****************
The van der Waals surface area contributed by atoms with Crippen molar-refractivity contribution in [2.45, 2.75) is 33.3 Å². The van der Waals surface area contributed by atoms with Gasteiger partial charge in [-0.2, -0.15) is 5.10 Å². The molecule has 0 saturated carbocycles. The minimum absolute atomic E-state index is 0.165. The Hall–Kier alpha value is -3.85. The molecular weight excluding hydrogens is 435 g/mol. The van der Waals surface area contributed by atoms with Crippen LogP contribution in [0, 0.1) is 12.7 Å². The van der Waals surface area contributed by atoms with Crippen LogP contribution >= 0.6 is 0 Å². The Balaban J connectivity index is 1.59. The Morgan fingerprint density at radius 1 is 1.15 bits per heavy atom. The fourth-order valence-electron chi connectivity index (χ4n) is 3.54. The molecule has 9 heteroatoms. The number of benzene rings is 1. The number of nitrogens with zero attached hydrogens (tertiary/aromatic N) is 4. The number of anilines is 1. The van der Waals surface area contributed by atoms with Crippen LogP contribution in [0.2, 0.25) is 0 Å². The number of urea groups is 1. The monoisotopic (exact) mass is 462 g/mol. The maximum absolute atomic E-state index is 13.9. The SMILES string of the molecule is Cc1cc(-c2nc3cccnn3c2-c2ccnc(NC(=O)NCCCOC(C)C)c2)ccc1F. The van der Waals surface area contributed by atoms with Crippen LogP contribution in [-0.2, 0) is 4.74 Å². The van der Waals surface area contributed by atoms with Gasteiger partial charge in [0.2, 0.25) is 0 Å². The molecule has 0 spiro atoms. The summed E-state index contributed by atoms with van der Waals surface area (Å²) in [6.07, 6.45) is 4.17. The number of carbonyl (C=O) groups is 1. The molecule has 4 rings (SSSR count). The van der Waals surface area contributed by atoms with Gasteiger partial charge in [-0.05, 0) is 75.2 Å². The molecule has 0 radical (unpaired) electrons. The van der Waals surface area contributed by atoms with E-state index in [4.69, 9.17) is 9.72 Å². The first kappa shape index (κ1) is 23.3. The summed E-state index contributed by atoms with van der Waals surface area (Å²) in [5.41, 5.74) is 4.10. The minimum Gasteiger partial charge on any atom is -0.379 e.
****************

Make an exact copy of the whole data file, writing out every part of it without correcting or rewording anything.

The van der Waals surface area contributed by atoms with Crippen molar-refractivity contribution in [2.45, 2.75) is 33.3 Å². The van der Waals surface area contributed by atoms with Gasteiger partial charge in [-0.2, -0.15) is 5.10 Å². The molecule has 0 saturated carbocycles. The minimum absolute atomic E-state index is 0.165. The Hall–Kier alpha value is -3.85. The molecular weight excluding hydrogens is 435 g/mol. The van der Waals surface area contributed by atoms with Crippen LogP contribution in [0, 0.1) is 12.7 Å². The van der Waals surface area contributed by atoms with Crippen LogP contribution >= 0.6 is 0 Å². The Balaban J connectivity index is 1.59. The Morgan fingerprint density at radius 1 is 1.15 bits per heavy atom. The fourth-order valence-electron chi connectivity index (χ4n) is 3.54. The molecule has 9 heteroatoms. The number of benzene rings is 1. The number of nitrogens with zero attached hydrogens (tertiary/aromatic N) is 4. The number of anilines is 1. The van der Waals surface area contributed by atoms with Crippen LogP contribution in [0.2, 0.25) is 0 Å². The number of urea groups is 1. The monoisotopic (exact) mass is 462 g/mol. The maximum absolute atomic E-state index is 13.9. The SMILES string of the molecule is Cc1cc(-c2nc3cccnn3c2-c2ccnc(NC(=O)NCCCOC(C)C)c2)ccc1F. The van der Waals surface area contributed by atoms with Crippen LogP contribution in [-0.2, 0) is 4.74 Å². The van der Waals surface area contributed by atoms with Gasteiger partial charge in [0.2, 0.25) is 0 Å². The molecule has 0 spiro atoms. The summed E-state index contributed by atoms with van der Waals surface area (Å²) in [6.07, 6.45) is 4.17. The number of carbonyl (C=O) groups is 1. The molecule has 4 rings (SSSR count). The van der Waals surface area contributed by atoms with Gasteiger partial charge in [-0.05, 0) is 75.2 Å². The molecule has 0 radical (unpaired) electrons. The van der Waals surface area contributed by atoms with E-state index in [4.69, 9.17) is 9.72 Å². The first kappa shape index (κ1) is 23.3. The summed E-state index contributed by atoms with van der Waals surface area (Å²) in [5.41, 5.74) is 4.10. The minimum Gasteiger partial charge on any atom is -0.379 e.